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CareSearch palliative care knowledge network (or more simply CareSearch) is a suite of palliative care information and resources available at www.caresearch.com.au. The website is designed to support health professionals involved in providing palliative care and those needing palliative care and their families and friends.
Browsing CareSearch by Author "Miller-Lewis, Lauren"
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ItemCan Exposure to Online Conversations About Death and Dying Influence Death Competence? An Exploratory Study Within an Australian Massive Open Online Course(Sage Journals, 2018-03-26) Miller-Lewis, Lauren ; Tieman, Jennifer ; Rawlings, Deb ; Parker, Deborah ; Sanderson, Christine RuthA Massive Open Online Course, Dying2Learn, was designed to foster community death conversations and strengthen community awareness of palliative care and death as a normal process. This exploratory study used a pre–post prospective design to determine if participation in Dying2Learn and exposure to online conversations about death and dying resulted in any significant influence on death competence in 134 participants who completed the Coping-with-Death-Scale both at the beginning and end of the course in 2016. Death competence refers to a range of attitudes and capabilities people have for dealing with death. Results at the end of the course indicated that engagement in Dying2Learn led to significant improvements in death competence scores over time (medium-to-large effect size). The positive impact was greater for those who completed more of the course, and effectiveness did not depend on sociodemographic characteristics. In conclusion, this study found that an online learning platform in the form of a Massive Open Online Course could engage community members in meaningful social discussion about death and dying, and that exposure to these conversations was beneficial for all participants regardless of previous exposure to death. Further exploration is required to determine whether this change in death competence will have an impact on participant’s behavior in the community regarding death conversations and preparedness.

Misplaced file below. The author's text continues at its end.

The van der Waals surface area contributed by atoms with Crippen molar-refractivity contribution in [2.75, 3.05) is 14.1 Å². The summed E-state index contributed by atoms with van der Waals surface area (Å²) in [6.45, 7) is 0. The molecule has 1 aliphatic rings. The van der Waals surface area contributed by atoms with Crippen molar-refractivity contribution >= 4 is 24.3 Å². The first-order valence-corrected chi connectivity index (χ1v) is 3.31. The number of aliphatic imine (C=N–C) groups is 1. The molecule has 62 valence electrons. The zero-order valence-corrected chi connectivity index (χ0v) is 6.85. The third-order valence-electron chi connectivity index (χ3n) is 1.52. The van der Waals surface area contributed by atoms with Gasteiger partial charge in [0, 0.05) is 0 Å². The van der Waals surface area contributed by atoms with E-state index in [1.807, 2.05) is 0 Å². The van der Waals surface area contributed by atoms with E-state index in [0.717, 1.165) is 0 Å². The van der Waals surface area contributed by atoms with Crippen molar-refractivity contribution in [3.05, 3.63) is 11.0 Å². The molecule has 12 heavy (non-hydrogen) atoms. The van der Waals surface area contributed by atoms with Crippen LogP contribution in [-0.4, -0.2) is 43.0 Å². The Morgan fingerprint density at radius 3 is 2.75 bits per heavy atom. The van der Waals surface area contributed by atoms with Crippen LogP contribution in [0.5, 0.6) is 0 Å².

ItemCorrelates of perceived death competence: What role does meaning-in-life and quality-of-life play?(Cambridge University Press, 2019-01-02) Miller-Lewis, Lauren ; Tieman, Jennifer ; Rawlings, Deb ; Sanderson, Christine Ruth ; Parker, DeborahObjective Understanding factors that are associated with more adaptive death attitudes and competencies can inspire future health-promoting palliative care strategies and inform approaches to training and development for health professionals. The potential importance of meaning, purpose, quality, and values in life for promoting adaptive death attitudes has been highlighted, but there is limited research in this area, particularly in relation to death competence. The purpose of this cross-sectional study was to develop an understanding of demographic and life-related factors associated with perceived death competence, such as meaning in life and quality of life. Method During the course enrollment period of a Massive-Online-Open-Course about death and dying, 277 participants completed questionnaires on death competence, meaning in life, quality of life, and sociodemographic background. Result Findings indicated that greater presence of meaning in life, quality of life, age, death experience, and carer experience were each statistically significant unique predictors of death competence scores. Life-related variables were more strongly associated with death competence than demographic variables. Bereavement experience and experience caring for the dying was associated with greater death competence, but there were no differences on death competence between health professionals and the general community. Above all other factors, the presence of meaning in life was the strongest predictor of higher perceived competence in coping with death. Significance of results The findings demonstrate important interconnections between our attitudes about life and death. Knowledge of factors associated with poorer death competence may help identify those at risk of greater distress when facing death, and might prove useful additions to bereavement risk assessments. Understanding factors associated with greater death competence in health professionals and volunteers may help predict or prevent burnout and compassion fatigue, and help identify who would benefit from additional training and support. Future longitudinal studies including both health professionals and the general community are needed to determine the effect adaptive attitudes toward meaning in life can potentially have on bolstering subsequent adaptive coping and competence regarding death and dying.